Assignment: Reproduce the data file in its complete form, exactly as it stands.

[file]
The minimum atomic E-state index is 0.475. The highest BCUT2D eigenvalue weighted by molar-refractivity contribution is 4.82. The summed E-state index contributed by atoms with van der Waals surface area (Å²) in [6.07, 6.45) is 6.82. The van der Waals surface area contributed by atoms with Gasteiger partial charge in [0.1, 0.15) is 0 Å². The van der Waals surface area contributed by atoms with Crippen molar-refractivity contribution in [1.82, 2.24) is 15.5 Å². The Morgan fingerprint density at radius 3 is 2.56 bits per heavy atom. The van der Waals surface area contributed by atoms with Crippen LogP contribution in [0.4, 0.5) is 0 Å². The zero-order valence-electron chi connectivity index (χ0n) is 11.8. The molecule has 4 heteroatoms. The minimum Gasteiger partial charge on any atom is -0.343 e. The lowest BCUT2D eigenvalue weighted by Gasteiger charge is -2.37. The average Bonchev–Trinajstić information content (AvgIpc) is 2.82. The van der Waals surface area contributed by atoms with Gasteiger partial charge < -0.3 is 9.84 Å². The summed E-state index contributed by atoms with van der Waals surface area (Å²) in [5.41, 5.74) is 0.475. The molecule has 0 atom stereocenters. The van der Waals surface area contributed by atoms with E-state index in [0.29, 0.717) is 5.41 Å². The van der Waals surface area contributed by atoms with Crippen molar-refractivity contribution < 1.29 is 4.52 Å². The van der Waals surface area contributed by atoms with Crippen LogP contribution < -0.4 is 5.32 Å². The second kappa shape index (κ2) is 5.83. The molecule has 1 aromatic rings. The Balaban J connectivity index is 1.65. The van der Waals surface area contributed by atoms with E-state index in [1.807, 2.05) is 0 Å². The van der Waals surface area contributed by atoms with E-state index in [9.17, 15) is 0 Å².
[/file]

The minimum atomic E-state index is 0.475. The highest BCUT2D eigenvalue weighted by molar-refractivity contribution is 4.82. The summed E-state index contributed by atoms with van der Waals surface area (Å²) in [6.07, 6.45) is 6.82. The van der Waals surface area contributed by atoms with Gasteiger partial charge in [0.1, 0.15) is 0 Å². The van der Waals surface area contributed by atoms with Crippen molar-refractivity contribution in [1.82, 2.24) is 15.5 Å². The Morgan fingerprint density at radius 3 is 2.56 bits per heavy atom. The van der Waals surface area contributed by atoms with Crippen LogP contribution in [0.4, 0.5) is 0 Å². The zero-order valence-electron chi connectivity index (χ0n) is 11.8. The molecule has 4 heteroatoms. The minimum Gasteiger partial charge on any atom is -0.343 e. The lowest BCUT2D eigenvalue weighted by Gasteiger charge is -2.37. The average Bonchev–Trinajstić information content (AvgIpc) is 2.82. The van der Waals surface area contributed by atoms with Gasteiger partial charge < -0.3 is 9.84 Å². The summed E-state index contributed by atoms with van der Waals surface area (Å²) in [5.41, 5.74) is 0.475. The molecule has 0 atom stereocenters. The van der Waals surface area contributed by atoms with E-state index in [0.29, 0.717) is 5.41 Å². The van der Waals surface area contributed by atoms with Crippen molar-refractivity contribution < 1.29 is 4.52 Å². The van der Waals surface area contributed by atoms with Crippen LogP contribution < -0.4 is 5.32 Å². The second kappa shape index (κ2) is 5.83. The molecule has 1 aromatic rings. The Balaban J connectivity index is 1.65. The van der Waals surface area contributed by atoms with E-state index in [1.807, 2.05) is 0 Å². The van der Waals surface area contributed by atoms with E-state index in [9.17, 15) is 0 Å².